Dreams and Reality

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Thursday, August 16, 2012

On today’s show: James Gilligan explains why he thinks some politicians are more dangerous than others. Journalist Kati Marton talks about the loss of her husband, the diplomat Richard Holbrooke. David Randall discusses his adventures in the science of sleep. Backstory takes a look at the sometimes shady world of for-profit colleges, plus, we'll have our latest Underreported segment.

Why Some Politicians Are More Dangerous than Others

Psychiatrist and author James Gilligan explains his findings that in times of high unemployment, recession, and other forms of social and economic distress, the United States has experienced high rates of violent death, including suicide and homicide. His book Why Some Politicians Are More Dangerous than Others demonstrates why he believes that politicians and the political process, even in democratic countries, can have tragic consequences for everyone.

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Kati Marton on Love and Paris

Journalist and author Kati Marton discusses love, loss, and life after loss. Her memoir Paris: A Love Story talks about the sudden death of her husband, Richard Holbrooke, her 15-year marriage to Peter Jennings, and the beauty and excitement of Paris she’s found at every stage of her life.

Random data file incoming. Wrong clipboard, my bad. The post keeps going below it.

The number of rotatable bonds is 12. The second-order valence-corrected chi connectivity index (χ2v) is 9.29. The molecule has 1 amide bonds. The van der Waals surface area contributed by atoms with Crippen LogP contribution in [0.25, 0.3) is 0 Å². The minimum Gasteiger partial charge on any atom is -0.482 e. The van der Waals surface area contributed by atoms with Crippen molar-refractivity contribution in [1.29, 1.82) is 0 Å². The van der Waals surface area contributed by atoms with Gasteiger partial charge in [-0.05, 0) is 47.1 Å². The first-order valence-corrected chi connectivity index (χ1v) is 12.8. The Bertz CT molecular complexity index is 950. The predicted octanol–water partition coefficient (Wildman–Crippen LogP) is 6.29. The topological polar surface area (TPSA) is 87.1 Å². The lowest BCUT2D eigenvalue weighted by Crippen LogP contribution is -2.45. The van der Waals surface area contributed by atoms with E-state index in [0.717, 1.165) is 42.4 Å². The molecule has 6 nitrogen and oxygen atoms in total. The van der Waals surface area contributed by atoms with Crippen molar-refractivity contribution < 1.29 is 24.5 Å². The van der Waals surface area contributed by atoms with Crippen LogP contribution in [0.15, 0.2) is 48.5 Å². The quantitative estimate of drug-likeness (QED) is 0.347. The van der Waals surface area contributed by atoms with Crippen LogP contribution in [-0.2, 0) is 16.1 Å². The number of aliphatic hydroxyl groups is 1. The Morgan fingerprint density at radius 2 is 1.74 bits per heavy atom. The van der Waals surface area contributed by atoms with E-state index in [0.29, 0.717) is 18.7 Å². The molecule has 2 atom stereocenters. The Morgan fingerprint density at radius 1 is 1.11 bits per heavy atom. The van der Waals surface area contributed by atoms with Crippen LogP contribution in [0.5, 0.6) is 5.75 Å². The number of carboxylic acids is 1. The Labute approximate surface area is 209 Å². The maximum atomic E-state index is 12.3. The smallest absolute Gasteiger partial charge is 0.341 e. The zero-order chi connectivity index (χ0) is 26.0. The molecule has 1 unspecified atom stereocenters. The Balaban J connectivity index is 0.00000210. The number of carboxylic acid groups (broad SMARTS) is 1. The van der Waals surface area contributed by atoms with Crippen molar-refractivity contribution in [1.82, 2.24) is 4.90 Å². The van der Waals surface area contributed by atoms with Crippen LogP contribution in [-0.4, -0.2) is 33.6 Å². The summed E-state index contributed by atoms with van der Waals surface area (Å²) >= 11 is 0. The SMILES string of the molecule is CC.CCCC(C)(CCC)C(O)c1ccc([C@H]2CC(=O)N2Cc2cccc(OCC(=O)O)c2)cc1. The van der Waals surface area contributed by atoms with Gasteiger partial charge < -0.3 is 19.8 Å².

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The Science of Sleep

David K. Randall talks about his investigation into the strange science of sleep. In Dreamland: Adventures in the Science of Sleep, he explores the research into what goes on when we close our eyes. He takes readers from military battlefields to children’s bedrooms to show that sleep isn't as simple as it seems.

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Backstory: For-Profit Colleges

Village Voice contributor Chris Parker looks at the multibillion dollar world of for-profit colleges on today’s first Backstory segment. A number of for-profit colleges have been known to charge premium rates for a questionable education. Parker's article "For-Profit Colleges Only a Con Man Could Love" appears in the August 1 issue of the Village Voice.

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Backstory: What Happened at Standard Chartered

Earlier this week, the British bank Standard Chartered announced that it would pay $340 million in civil penalties to a New York State regulator to end an inquiry into whether the bank had processed $250 billion in transactions with Iran. On today’s Backstory, Thomas Easton, New York Finance and Economics Correspondent for the Economist, explains what happened at Standard Chartered, why other agencies are now investigating what happened, and what this and recent incidents tell us about bank regulation today.

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